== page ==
Gullies, Arcuate Ridges, and Scalloped Terrain in Acidalia Planitia

This image covers the eastern part of an unnamed crater located in the northern lowlands, showing features such as gullies, arcuate (bow-like) ridges, and scalloped terrain, that may indicate the presence of ice-rich materials near the surface.

As the CTX context subimage shows, the crater has gullies in its northern half (equator-facing slopes); no gullies are apparent in the southern half (pole-facing slopes). This observation is in agreement with theories proposing that some Martian gullies could form by melting of an ice rich-mantle deposited under different climatic conditions. Such ice-rich materials would be especially unstable in equator-facing slopes, where they would be exposed to maximum insolation (solar illumination).

The HiRISE image also shows arcuate ridges where the crater’s slopes meet the floor. These ridges are 10-to-30 meter (30-to-100 feet) wide and can be followed for hundreds of meters (yards). They are similar to terrestrial features produced by mass wasting of ice-rich materials.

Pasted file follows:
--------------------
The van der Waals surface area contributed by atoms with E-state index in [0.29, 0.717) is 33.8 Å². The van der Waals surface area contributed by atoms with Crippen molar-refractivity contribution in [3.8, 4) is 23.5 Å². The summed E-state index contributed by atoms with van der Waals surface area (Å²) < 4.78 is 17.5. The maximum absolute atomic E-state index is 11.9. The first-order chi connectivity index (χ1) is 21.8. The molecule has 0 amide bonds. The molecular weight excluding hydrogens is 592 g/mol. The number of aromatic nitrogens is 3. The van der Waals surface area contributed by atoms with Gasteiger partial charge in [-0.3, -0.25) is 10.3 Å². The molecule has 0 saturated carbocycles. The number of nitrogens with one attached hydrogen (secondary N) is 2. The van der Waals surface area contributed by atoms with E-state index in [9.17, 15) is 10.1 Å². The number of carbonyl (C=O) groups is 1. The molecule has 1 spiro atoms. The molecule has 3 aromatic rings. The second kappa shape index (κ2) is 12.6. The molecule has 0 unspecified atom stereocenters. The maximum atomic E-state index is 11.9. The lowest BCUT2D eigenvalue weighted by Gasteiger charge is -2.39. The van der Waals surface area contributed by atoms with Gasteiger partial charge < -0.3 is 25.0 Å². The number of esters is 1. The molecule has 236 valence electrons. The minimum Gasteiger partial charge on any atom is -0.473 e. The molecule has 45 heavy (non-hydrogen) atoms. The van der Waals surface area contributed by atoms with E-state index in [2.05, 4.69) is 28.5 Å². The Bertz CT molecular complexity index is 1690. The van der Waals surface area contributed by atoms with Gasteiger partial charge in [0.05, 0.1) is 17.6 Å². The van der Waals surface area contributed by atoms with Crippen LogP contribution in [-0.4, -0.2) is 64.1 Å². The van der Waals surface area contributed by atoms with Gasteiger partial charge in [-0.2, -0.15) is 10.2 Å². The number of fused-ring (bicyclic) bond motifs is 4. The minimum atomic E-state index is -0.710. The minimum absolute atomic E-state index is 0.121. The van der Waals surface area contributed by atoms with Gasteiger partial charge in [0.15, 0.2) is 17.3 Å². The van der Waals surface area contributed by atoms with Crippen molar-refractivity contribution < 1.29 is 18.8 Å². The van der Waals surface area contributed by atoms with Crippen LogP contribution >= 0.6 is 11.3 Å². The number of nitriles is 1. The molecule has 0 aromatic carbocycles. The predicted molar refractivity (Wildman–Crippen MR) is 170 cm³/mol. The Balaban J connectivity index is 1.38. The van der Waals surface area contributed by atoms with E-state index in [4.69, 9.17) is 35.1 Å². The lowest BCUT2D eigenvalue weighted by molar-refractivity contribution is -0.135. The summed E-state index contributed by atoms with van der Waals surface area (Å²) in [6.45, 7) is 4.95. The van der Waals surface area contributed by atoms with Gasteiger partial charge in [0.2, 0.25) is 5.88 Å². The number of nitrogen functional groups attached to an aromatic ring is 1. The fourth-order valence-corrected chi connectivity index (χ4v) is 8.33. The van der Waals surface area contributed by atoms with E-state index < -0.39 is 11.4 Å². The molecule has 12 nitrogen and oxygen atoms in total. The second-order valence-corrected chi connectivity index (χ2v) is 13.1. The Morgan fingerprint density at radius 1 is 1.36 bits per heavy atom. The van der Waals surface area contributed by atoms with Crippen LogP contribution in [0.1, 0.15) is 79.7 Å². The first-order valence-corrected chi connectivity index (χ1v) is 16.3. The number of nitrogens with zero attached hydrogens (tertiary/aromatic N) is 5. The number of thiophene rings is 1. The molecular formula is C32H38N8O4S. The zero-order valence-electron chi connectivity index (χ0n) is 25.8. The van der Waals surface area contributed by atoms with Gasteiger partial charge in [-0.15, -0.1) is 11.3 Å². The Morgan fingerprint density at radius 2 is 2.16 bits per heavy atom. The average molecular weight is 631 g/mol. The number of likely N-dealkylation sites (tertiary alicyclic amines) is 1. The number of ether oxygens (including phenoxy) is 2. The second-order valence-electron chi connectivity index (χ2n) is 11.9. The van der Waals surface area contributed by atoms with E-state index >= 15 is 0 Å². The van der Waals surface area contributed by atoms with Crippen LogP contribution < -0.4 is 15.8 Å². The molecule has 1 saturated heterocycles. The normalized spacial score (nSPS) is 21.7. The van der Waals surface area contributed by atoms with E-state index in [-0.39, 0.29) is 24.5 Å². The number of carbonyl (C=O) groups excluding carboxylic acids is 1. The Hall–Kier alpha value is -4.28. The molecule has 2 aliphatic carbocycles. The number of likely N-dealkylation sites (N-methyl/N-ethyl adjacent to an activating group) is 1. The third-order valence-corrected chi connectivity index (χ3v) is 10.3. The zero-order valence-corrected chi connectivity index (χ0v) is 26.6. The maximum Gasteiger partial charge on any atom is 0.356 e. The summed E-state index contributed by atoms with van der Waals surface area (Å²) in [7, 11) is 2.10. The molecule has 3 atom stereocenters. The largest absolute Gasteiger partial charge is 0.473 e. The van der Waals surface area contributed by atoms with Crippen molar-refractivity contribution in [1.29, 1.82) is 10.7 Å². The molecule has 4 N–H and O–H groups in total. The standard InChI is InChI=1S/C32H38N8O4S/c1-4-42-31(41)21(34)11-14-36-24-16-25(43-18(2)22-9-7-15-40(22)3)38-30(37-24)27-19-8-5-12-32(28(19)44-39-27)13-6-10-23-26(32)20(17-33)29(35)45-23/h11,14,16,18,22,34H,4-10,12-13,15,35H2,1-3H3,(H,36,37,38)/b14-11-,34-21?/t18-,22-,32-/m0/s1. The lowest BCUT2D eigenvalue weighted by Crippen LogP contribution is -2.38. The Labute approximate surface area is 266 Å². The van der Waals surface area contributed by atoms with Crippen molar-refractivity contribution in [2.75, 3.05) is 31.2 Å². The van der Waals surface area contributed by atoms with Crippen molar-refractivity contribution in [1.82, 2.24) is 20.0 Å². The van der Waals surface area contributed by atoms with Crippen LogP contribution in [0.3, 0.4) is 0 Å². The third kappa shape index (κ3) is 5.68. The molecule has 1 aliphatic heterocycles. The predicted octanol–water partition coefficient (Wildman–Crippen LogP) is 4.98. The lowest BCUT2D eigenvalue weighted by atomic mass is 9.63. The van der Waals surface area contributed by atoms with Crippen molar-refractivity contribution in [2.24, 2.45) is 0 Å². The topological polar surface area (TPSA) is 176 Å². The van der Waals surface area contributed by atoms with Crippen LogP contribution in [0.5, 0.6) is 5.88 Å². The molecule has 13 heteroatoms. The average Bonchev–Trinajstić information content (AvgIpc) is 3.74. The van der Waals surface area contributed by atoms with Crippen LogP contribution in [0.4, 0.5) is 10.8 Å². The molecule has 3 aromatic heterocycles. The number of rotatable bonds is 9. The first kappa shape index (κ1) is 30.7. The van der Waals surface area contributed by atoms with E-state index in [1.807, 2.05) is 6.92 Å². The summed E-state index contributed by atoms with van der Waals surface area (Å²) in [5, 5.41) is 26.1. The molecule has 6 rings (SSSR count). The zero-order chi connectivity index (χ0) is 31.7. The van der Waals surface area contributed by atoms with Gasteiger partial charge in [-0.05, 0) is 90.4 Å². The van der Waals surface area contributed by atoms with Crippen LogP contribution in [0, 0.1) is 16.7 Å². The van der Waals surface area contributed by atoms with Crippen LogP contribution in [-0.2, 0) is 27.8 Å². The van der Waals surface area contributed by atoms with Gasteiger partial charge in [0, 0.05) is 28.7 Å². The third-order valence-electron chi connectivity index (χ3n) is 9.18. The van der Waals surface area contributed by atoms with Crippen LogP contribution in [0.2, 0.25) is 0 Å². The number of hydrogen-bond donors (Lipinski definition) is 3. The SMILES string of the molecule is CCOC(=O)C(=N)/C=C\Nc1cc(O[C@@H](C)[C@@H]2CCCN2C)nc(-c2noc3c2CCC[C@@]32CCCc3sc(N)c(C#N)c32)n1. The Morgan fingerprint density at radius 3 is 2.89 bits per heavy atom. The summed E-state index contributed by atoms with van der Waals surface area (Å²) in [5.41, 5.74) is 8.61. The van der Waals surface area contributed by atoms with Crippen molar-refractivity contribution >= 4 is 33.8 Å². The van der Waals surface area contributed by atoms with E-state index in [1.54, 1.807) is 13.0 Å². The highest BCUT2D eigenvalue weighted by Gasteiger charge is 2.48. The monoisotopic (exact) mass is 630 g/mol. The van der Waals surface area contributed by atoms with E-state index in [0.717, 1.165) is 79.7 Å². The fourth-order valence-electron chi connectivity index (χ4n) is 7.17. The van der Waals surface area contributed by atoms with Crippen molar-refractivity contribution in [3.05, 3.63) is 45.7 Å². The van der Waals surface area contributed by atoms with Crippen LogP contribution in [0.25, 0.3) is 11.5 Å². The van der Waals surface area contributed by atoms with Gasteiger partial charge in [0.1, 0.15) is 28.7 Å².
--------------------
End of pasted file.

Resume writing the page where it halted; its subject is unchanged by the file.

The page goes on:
This HiRISE subimage (358 x 266 m or 392 x 291 yards) shows incipient scalloped terrain in the southern slopes of the crater. Scalloped terrain—depressions with scalloped edges and polygonal fractures—has been interpreted as a sign of surface caving, perhaps due to sublimation (evaporation) of underlying ice.

Written by: Sara Martinez-Alonso   (19 February 2008)

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Image: NASA/JPL/University of Arizona